Milky Way is a series of photographs documented by Vincent Ferrané in his new book currently available at Libraryman. The images tenderly denote his wife and child during breastfeeding, through a chronological and diary-like narrative. “I tried to show in this series how breastfeeding appears as a pulse that gradually takes its part in the other cycles of life — such as those of nature, the seasons, and of days and nights,” Vincent explains. “These [images] are ambivalent moments of strength and fusional fullness, but also of difficult moments that can sometimes be harsh and tiring.” (Some of these images may be considered NSFW).
As the months go by, breastfeeding becomes a rhythmic part of the protagonist’s life; Milky Way begins with frozen landscapes and concludes in spring, portraying a systematical format with the consistent use of composition and light throughout. The book’s structure is similar to that of a metronome, in the sense that it presents the ongoing nurturing that takes place between mother and child. “The series presented in the book is somewhat similar to a diary…It’s spread over several months until the last day of breastfeeding. It includes several landscapes and outdoor pictures showing the time passing, or more specifically what you could see out of the window from the house,” he says. “I did not want to do a report on breastfeeding but rather a focus on certain feelings and atmospheres — the way that these moments put you in a sort of fluffy and parallel time dimension.”
“Milky Way is a reference to a Greek myth: it’s the story of milk, produced from the breast of the goddess Era, which is then used to create the milky way in the sky. It also literally refers to the experience you go through while breastfeeding during the first months of a baby’s life. The whole series assumes this balance between everyday reality, poetic symbols and myths.”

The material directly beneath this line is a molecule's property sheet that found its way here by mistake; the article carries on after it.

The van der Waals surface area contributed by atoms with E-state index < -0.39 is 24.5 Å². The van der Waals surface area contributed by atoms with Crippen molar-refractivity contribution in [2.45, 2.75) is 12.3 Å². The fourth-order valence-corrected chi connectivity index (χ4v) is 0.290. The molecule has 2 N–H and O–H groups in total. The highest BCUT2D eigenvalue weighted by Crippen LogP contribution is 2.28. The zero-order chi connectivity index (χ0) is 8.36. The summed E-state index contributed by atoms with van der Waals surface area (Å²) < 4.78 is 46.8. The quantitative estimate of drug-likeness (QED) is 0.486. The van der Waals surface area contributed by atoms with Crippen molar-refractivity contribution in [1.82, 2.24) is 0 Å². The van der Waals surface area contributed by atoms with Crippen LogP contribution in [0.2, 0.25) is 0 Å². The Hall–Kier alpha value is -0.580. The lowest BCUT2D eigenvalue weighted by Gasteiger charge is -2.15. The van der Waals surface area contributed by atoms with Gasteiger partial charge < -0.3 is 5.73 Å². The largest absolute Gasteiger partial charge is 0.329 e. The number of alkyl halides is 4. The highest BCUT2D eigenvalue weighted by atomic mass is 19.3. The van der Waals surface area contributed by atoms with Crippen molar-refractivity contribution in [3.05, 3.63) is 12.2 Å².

The aesthetics of the series is determined by feeding behaviour. In this sense, the ways in which breastfeeding imposes on the body and on the space it occupies. “I tried to focus on all the aesthetics surrounding the little adjustments: the ways to give the breast to the baby, to sit, hold or pose, as well as the way the baby grabs the chest and seems to fuse with his mother,” explains Vincent. “So I tried to keep this in mind when photographing the scenes — it’s a bit like two dancers.”
When asked about how he deals with such a personal subject matter, Vincent explains how it’s vital to balance the more intimate projects with commercial work. “I’m always happy to do portraits, a fashion series or advertisement but I don’t want to forget what drove me to become a photographer. Taking pictures of people and moments you truly love is the most important thing. So I started this candid series as a father — a father-photographer. During breastfeeding, as a father you are emotionally involved but you are also distanced. Taking the pictures gives you a role of active spectator. Your own family is a real subject, especially towards the aspect of revealed intimacy,” Vincent says.
“My wife and I agreed that the elements of nudity in the series — like a lactating breast, for example — were revealing the role of a mother in a meaningful, modern and strong way.”
- Kyle Platts illustrates the five top tips he’s picked up in 2017
- La La Land or Moonlight: a recap of February 2017
- 2017: the year that protest became a trend?
- Trump’s inauguration and a design census: a look back at January 2017
- Time for type: Camelot on designing a typeface fit for a watch
- Gal-dem takes us through its first print issue, written and created by women of colour
- Pantone Colour of the Year 2018 has been announced
- Pentagram partner Natasha Jen shares her most inspirational books
- Why dyslexia makes you a great designer
- Plain packaging and health warnings on food and drink could cost companies hundreds of billions
- Anxy Magazine: The Workaholism Issue explores the impact of working hard versus working compulsively
- Graphic designer John Morgan launches type foundry and art platform, Abyme